Subhash Kulkarni

Personal Information
Title Research Assistant Professor
Expertise Gastro-Intestinal (GI)
Institution Johns Hopkins University School of Medicine
Data Summary
TypeCount
Grants/SubContracts 1
Progress Reports 0
Publications 0
Protocols 0
Committees 2

SubContract(s)


A novel AI-driven approach to image and interrogate 3D histology of gastric tissues diabetic gastroparesis patients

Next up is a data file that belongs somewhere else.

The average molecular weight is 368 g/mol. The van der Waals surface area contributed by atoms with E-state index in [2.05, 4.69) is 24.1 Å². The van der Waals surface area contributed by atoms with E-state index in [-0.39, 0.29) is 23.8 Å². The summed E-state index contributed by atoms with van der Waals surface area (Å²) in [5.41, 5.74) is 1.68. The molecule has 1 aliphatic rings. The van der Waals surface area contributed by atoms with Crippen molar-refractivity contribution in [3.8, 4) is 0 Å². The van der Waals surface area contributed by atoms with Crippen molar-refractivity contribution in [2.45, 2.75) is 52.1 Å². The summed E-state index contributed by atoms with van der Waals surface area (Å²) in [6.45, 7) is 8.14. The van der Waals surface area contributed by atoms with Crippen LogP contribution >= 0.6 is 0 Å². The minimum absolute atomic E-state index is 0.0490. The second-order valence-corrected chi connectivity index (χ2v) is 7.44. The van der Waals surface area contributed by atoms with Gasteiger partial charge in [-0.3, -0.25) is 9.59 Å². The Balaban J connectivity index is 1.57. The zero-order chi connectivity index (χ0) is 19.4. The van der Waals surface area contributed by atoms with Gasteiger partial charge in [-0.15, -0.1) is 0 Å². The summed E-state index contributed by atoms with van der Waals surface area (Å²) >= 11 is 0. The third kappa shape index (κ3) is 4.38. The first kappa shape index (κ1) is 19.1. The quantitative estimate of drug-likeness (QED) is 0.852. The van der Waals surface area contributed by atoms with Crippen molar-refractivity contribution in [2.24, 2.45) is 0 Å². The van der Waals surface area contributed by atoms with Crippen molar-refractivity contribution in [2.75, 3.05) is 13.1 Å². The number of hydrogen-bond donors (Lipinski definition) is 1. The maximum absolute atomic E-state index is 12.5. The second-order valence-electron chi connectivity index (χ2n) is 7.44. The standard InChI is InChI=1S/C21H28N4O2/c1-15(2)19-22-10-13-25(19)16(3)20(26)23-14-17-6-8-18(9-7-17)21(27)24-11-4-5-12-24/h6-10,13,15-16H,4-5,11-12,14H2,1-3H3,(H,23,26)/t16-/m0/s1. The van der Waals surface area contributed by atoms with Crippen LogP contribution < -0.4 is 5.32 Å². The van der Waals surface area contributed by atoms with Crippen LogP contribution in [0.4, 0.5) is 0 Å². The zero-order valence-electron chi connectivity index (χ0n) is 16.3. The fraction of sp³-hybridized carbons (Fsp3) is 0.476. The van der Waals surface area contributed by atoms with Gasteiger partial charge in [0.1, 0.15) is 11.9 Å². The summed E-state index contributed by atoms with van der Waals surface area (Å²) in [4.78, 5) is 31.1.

Gastroparesis, a condition that causes significant slowing of gastric motility, nausea, and abdominal pain, is a significant complication in diabetic patients. While gastrointestinal motility is regulated by the Enteric Nervous System (ENS) in conjunction with associated cells, a clear understanding of how the ENS is impacted in diabetic gastroparesis patients is lacking. While prior data suggests significant reduction in nerve fiber staining in the gastric tissue from patients, there is no clarity on whether neuronal numbers, their networks, or their proximity to associated cells such as ICC and macrophages are pathologically impacted in disease. This gap, which exists since neuronal networks exist in three-dimensional (3D) space which 2 dimensional cross-sections of tissue cannot capture accurately, has stymied our efforts in understanding whether and how structural changes to the ENS should be quantified for assessing pathology, and whether future therapeutic interventions should target the ENS for normalizing gastric function. It is with this rationale that in this proposal, we aim to create a 3D high-resolution and high-information map of the full thickness gastric tissues from control and diabetic gastroparesis patients to tease out how the ENS and their associated cells significant for gastric motility are altered with disease. Using our novel software algorithms CODA and VAMPIRE, we will construct 3D images of neurons, macrophages, ICC, and smooth muscle from 2D immunostained tissue sections, and assess disease associated changes to neuronal structure, cell-cell proximity, and cell health. Further, these images can be analyzed by other artificial intelligence-driven approaches in the future to learn how diabetes impacts gastric tissue structure.


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